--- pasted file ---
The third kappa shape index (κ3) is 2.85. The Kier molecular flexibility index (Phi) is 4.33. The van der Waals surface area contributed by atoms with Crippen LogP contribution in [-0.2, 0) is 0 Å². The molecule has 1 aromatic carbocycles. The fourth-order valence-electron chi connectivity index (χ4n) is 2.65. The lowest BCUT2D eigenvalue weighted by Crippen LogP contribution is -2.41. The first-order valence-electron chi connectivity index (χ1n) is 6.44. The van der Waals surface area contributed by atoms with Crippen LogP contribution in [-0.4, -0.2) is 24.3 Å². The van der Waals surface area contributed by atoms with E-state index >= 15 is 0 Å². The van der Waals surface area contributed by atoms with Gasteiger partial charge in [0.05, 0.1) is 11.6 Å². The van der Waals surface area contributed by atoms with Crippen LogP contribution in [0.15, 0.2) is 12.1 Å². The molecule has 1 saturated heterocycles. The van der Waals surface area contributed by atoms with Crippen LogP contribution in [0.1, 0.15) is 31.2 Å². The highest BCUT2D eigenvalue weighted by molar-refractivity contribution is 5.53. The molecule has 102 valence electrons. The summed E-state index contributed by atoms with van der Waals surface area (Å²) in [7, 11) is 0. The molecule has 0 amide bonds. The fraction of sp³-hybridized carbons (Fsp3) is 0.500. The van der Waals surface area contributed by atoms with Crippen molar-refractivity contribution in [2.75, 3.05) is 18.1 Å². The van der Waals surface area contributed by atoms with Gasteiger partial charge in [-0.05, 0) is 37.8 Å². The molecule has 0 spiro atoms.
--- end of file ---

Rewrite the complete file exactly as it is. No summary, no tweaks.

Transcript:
The third kappa shape index (κ3) is 2.85. The Kier molecular flexibility index (Phi) is 4.33. The van der Waals surface area contributed by atoms with Crippen LogP contribution in [-0.2, 0) is 0 Å². The molecule has 1 aromatic carbocycles. The fourth-order valence-electron chi connectivity index (χ4n) is 2.65. The lowest BCUT2D eigenvalue weighted by Crippen LogP contribution is -2.41. The first-order valence-electron chi connectivity index (χ1n) is 6.44. The van der Waals surface area contributed by atoms with Crippen LogP contribution in [-0.4, -0.2) is 24.3 Å². The van der Waals surface area contributed by atoms with E-state index >= 15 is 0 Å². The van der Waals surface area contributed by atoms with Gasteiger partial charge in [0.05, 0.1) is 11.6 Å². The van der Waals surface area contributed by atoms with Crippen LogP contribution in [0.15, 0.2) is 12.1 Å². The molecule has 1 saturated heterocycles. The van der Waals surface area contributed by atoms with Crippen LogP contribution in [0.1, 0.15) is 31.2 Å². The highest BCUT2D eigenvalue weighted by molar-refractivity contribution is 5.53. The molecule has 102 valence electrons. The summed E-state index contributed by atoms with van der Waals surface area (Å²) in [7, 11) is 0. The molecule has 0 amide bonds. The fraction of sp³-hybridized carbons (Fsp3) is 0.500. The van der Waals surface area contributed by atoms with Crippen molar-refractivity contribution in [2.75, 3.05) is 18.1 Å². The van der Waals surface area contributed by atoms with Gasteiger partial charge in [-0.05, 0) is 37.8 Å². The molecule has 0 spiro atoms.